In Motion: Amiri Baraka
This engaging, cross-cutting film documents the final two weeks of the notable writer Amiri Baraka’s life before serving his sentence for “resisting arrest” in Newark, NJ while sitting in his parked car arguing (but no physical fighting) with his wife. St. Claire Bourne’s project was produced in 1982 at WXXI-TV in Rochester, NY, with help from the National Endowment for the Arts, the New York State Council of the Arts, the American Film Institute, and the Nation Foundation. It’s a time capsule of a creative man in his time and place, but rich with issues still facing Black Americans four decades later.
We see a home on a pleasant street with a 1970s car in the driveway, then a kid on drums practicing a Max Roach score. We quickly see the stern face of the lad’s father, Baraka. Then we cut to a black-and-white scene from his play, “The Dutchman,” of an angry Black man extolling the virtues of murder to a rather contemptuous white woman. Lois Jones, Baraka’s mother, calls him a genius for creating his own neighborhood newspaper as a child, and carrying on his writing while in the military. His father Leroy Jones sits beside her. Allen Ginsberg speaks of Baraka’s inclusion in Donald Allen’s New American Poets anthology under his given name Leroi Jones, as well as participation in Greenwich Village literary salons and publishing. Ginsberg remembers their trip together to Washington DC and “Roi’s” poem that ends in a question, “Which of the masks is cool?” Writers A.B. Spellman and Joel Oppenheimer discuss Baraka’s confrontational “events” and “radical breaks” in his aesthetics, especially his struggle after witnessing the role of poets in Castro’s Cuba to not see poetry and activism as mutually exclusive. We cut to Baraka reading a scathing indictment of the Black bourgeoisie at Howard University.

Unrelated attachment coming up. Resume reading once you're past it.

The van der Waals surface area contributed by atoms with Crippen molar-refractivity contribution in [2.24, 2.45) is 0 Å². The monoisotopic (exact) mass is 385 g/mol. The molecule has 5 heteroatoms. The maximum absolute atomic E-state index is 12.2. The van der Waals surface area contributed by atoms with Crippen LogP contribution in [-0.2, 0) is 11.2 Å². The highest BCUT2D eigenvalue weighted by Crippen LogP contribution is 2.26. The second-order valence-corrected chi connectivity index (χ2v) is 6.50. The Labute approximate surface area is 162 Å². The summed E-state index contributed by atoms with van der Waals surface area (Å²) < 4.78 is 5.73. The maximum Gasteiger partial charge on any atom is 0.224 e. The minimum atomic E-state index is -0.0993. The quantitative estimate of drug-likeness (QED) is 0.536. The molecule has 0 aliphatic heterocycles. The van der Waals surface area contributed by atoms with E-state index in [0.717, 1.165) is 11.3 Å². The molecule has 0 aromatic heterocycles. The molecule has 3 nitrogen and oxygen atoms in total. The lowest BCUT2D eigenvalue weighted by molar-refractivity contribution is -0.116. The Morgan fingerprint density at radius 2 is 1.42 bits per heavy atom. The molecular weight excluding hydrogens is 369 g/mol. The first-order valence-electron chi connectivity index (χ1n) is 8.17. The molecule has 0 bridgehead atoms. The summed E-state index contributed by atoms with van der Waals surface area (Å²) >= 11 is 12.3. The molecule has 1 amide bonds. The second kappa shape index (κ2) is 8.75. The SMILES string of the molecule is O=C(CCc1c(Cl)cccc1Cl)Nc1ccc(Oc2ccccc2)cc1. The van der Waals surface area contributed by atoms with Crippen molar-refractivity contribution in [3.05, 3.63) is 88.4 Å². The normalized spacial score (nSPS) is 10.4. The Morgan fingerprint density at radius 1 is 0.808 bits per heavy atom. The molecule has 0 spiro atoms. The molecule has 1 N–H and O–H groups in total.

His wife Amina talks of their “working relationship” raising five children as a daughter plays with the dog. The couple was arguing about household expenses in the car when police intervened and hit Amiri with a billy club. Three or four cops were on the scene. He was sentenced to 90 days but wanted the police indicted for harassment instead. Probation was recommended, but that was obviously not the Prosecutors’ plan for him. Attorney Conrad Lynn affirmed, “At no stage has he surrendered to the Establishment”. At a press conference, where Baraka criticized the nation’s rightward trend in this first term of the Reagan Presidency, Amina added she is “not a passive woman” in this struggle.
Baraka reads the poem, “Bad News,” using the metaphor of a truck accident, over pans of the cityscape and Black urban crowd and some multitracking of different readings of the poem. “Is there something you can think more horrible than capitalism?” Next, he’s behind the mic to spin LPs — Arthur Blythe’s — on radio WBAI’s Jazz Notes, though grumbles his regret that he was “de-nightowl’d” from a nocturnal shift he preferred. At a protest at the office of South African Airways, he links the struggle against apartheid to Northern Ireland. “People vs. Imperialism! Let us unite!” He also announces an upcoming reading at St. Mark’s.